You’d probably expect a bodybuilder’s diet to be centred around meat, and in a lot of cases, this is true. For many, animal proteins are the cornerstone of their food plan.
It’s not the be all and end all, though.
Vegans have to look elsewhere for a protein fix, and contrary to what you might have heard, it is more than possible for you to reach maximum gains with a plant-based diet. Ignore the naysayers!
With a bit of homework and some creativity, you can rev up your muscle-building efforts, eat clean and reap the benefits.
Here are 10 muscle-building tips for vegans...
1) Read the small print
Keeping an eye on the ingredients list when you’re shopping is extra important; being informed on what’s going into your body isn’t just for vegans or vegetarians, it should be a practice for everyone.
This goes for general health and wellbeing, as well as muscle building. For vegans and vegetarians, deficiencies can develop once your body realises it’s not getting a certain vitamin or mineral it once took from meat.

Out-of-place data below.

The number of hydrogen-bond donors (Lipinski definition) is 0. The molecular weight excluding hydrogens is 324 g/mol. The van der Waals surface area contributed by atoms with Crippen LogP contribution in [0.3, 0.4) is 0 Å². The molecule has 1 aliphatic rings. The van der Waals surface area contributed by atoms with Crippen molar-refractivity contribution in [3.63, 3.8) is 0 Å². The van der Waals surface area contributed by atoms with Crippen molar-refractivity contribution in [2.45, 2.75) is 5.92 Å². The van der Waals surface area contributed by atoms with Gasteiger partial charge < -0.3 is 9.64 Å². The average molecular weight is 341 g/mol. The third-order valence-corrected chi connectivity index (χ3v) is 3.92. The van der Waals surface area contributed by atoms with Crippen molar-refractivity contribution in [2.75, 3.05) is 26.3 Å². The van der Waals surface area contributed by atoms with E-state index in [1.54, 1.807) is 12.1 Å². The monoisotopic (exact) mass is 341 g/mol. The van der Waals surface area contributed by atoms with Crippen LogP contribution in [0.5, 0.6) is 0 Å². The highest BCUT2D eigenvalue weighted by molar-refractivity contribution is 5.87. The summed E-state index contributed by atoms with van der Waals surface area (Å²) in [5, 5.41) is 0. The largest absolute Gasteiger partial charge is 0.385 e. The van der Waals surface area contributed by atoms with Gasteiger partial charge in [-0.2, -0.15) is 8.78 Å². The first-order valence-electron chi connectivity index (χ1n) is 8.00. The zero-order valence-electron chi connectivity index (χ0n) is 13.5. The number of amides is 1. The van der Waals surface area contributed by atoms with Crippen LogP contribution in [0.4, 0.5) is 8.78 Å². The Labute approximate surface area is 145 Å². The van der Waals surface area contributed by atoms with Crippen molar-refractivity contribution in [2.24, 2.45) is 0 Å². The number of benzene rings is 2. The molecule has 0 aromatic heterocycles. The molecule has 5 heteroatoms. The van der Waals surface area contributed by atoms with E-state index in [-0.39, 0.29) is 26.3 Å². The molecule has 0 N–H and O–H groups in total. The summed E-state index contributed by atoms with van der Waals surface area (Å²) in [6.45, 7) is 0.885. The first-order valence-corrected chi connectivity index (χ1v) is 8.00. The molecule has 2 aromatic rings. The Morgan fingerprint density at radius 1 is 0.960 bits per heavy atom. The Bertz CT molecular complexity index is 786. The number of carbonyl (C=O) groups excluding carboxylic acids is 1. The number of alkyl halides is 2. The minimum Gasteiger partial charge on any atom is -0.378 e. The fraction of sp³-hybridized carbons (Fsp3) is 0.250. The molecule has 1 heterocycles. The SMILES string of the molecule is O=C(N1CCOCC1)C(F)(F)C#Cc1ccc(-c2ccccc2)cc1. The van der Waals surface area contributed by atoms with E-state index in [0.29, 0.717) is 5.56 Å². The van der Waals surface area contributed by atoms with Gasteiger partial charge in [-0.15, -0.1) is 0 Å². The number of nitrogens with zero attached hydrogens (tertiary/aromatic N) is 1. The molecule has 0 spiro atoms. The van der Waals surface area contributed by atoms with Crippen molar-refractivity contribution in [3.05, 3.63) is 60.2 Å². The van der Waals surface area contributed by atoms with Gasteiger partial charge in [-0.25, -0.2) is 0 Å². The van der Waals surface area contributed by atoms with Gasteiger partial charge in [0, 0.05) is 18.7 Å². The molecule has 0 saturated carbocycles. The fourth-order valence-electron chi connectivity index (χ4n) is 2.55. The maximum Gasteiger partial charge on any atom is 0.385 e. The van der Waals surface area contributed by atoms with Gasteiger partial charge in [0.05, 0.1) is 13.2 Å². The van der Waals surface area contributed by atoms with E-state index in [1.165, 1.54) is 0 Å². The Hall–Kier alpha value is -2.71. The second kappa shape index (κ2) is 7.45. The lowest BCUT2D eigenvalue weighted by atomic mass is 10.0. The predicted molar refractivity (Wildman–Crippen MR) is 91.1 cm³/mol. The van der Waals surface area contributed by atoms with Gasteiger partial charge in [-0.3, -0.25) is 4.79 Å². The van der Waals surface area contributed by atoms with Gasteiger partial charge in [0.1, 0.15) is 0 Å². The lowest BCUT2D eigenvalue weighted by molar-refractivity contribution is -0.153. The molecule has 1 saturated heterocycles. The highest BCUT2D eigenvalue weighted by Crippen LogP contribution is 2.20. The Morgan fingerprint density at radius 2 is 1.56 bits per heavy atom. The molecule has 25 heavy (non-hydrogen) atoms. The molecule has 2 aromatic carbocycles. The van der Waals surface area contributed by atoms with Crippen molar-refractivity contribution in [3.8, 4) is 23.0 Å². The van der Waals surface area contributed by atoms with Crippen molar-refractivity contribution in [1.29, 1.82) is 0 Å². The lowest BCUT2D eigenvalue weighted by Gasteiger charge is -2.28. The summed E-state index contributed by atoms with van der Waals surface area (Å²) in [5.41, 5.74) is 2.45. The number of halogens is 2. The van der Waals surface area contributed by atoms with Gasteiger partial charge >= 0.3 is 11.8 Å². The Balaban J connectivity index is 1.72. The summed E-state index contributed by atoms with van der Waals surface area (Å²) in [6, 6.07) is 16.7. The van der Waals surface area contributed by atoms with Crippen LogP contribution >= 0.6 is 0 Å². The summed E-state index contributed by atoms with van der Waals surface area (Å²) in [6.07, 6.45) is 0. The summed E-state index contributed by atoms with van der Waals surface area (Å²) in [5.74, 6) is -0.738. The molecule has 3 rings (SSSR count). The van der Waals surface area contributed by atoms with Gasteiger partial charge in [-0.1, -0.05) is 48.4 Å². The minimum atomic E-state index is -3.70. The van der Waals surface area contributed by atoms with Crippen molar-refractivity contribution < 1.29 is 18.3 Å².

*Tip* - eat some pumpkin seeds to ensure you’re not low on zinc, and for calcium and iron content you can throw some spinach or kale into your veggie salad.
2) Keep an eye on calories (but don’t get too hung up on them)
If you’re transitioning from meat to veganism or vegetarianism, it’s easy to overcompensate for the calories that you assume will now be missing from your diet.
This isn’t always the case, though. If a predominantly veggie diet was good enough for Roman Gladiators, then it’s hearty enough for us!
Getting hung up on calorie counting can be a really bad thing, but it’s always worth having a rough idea of what you’re eating. Avocado, for example, may have a host of health benefits, but remember that a medium-sized one will carry around 240 calories.
3) Eat plenty of essential fatty acids
As we said earlier, the main concern for a lot of vegans and vegetarians is that they’ll miss out on essential nutrients. This is easily solved, however, and shouldn’t pose too much of an issue.
You can get essential fatty acids from nuts, flaxseed oil and the aforementioned avocado. Omega 3 is a vital acid largely found in fish, so taking it from other natural sources is a must.
You can read more about “good fats” and how they can affect muscle building here.